The Budget has increased women’s savings by billions by not messing with the legislated women’s super increase and mandating that super is paid to all part-time workers. But in a post Mother’s Day sting the government has refused to pay super on Commonwealth paid parental leave – more than 90% of which would be paid to women.

Women retire with a third less super than men, a big driver is the time women take out of the paid workforce for unpaid caring – if the government was serious about closing the gender super gap they would get super paid on every dollar earnt, including parental leave.  

Super Guarantee

The Super Guarantee rate will lift to 12% by 2025 as legislated – the increases will allow millions more families to save enough for retirement than if the rate was frozen at 9.5%.  

Women on low to middle-incomes will get the super rate increase in the greatest numbers so lifting the rate is also an important step to bridging the gender savings gap. The $85,000 savings boost the typical 30-year-old woman will get from the super rate increase is an important step to ensure fewer women face economic insecurity at retirement.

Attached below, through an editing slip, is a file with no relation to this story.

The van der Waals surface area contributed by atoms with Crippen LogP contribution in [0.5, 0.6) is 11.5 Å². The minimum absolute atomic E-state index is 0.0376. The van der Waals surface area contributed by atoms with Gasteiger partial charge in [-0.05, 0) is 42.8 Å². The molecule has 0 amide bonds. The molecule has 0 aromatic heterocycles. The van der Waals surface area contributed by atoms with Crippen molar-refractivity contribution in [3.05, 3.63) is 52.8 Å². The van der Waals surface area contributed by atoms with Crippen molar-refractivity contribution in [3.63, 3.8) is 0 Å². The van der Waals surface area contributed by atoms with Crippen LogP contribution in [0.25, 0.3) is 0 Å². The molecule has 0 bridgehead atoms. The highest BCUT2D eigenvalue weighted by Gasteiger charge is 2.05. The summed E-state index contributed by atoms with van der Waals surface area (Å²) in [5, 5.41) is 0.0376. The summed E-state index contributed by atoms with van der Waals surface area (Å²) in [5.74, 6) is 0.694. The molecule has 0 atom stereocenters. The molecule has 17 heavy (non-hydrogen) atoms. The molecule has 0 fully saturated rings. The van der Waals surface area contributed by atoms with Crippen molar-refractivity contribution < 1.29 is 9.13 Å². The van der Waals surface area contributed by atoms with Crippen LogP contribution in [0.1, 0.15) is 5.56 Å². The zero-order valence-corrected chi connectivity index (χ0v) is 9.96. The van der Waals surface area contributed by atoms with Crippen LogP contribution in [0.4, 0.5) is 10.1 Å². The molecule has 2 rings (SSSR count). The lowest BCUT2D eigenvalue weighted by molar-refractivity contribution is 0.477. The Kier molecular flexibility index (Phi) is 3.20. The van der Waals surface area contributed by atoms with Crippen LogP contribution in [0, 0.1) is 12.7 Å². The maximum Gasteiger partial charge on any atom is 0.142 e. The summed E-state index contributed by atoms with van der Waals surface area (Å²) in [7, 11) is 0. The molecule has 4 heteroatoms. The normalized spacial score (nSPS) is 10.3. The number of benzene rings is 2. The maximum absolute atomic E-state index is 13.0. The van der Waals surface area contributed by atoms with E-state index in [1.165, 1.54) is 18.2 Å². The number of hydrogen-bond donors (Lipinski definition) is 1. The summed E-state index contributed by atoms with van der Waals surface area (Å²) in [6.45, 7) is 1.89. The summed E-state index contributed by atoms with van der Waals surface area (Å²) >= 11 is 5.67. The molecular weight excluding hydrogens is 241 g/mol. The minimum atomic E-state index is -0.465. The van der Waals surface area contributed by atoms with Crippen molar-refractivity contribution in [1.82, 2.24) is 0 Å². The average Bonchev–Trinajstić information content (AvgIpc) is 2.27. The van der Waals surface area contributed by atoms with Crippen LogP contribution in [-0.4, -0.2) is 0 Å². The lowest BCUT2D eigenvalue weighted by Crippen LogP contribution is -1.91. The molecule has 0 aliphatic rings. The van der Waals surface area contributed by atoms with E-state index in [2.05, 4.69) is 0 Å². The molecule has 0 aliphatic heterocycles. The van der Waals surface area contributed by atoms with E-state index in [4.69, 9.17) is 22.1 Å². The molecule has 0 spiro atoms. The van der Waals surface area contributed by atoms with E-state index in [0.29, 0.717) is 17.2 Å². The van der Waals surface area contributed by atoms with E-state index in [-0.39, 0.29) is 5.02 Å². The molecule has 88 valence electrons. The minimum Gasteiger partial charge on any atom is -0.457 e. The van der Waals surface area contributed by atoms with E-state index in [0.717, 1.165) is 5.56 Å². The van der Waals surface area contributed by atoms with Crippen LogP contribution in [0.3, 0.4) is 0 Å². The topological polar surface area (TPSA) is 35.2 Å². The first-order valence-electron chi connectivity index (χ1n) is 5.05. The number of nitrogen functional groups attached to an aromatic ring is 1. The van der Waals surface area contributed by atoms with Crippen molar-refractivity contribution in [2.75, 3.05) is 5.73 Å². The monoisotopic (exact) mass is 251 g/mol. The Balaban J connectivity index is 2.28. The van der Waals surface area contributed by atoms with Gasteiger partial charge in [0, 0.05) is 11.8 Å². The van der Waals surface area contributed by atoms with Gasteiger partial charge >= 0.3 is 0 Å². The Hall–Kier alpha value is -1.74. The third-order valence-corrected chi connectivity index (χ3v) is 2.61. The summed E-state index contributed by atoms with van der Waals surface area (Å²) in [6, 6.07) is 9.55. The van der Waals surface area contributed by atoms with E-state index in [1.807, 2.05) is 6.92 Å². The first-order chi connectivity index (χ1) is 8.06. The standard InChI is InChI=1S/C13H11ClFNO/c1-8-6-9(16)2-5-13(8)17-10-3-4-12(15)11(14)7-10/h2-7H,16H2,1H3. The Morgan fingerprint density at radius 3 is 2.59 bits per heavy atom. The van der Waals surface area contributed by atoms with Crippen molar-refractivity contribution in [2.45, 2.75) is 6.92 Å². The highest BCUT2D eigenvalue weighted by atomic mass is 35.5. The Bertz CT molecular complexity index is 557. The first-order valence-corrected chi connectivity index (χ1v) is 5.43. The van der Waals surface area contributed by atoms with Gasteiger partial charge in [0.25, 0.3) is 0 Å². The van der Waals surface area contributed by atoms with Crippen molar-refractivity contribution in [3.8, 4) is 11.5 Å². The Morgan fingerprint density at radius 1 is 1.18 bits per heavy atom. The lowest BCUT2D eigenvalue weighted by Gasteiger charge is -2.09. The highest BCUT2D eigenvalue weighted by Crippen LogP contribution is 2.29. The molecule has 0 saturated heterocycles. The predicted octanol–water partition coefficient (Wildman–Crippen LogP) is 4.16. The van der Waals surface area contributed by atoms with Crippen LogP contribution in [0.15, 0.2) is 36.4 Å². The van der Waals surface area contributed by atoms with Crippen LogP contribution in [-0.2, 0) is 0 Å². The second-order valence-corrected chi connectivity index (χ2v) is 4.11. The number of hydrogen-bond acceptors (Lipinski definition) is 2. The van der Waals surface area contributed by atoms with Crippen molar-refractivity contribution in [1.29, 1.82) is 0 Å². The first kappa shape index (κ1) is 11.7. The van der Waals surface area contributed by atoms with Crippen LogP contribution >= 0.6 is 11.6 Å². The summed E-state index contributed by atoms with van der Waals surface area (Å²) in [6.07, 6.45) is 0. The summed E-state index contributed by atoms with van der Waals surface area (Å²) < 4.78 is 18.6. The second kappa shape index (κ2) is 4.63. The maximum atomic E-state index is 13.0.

The Super Guarantee will not only lift Australia’s retirement savings it will provide billions in additional investment to grow the Australian economy, creating jobs and higher wages.  

Abolishing the outdated $450 threshold, which means super was not paid if you earned less than that figure a month, will see 200,000 lower-income women savings get a much-needed rise.

Further help for women needed

To further help women the government should also move the Low-Income Superannuation Tax Offset (LISTO) so it better aligns with the income tax brackets, a tax cut that would benefit more than 700,000 women on low incomes.   

Other super Budget measures to allow first home buyers to contribute more voluntary super contributions towards a deposit will make no difference to housing affordability, it could lead to higher property prices. Increasing the amount retirees can contribute to their super after downsizing their home needs to be examined in further detail, with wealthy self-funded retirees most likely to benefit.

Boosting housing supply, winding back property investor tax incentives and removing stamp duty taxes are better ways to tackle housing affordability. Industry Super Australia would take strong action to protect members interests if the government moved to change laws to enable super to be used for house deposits, which evidence shows would inflate property prices, leave retirees worse off and tax payers slugged.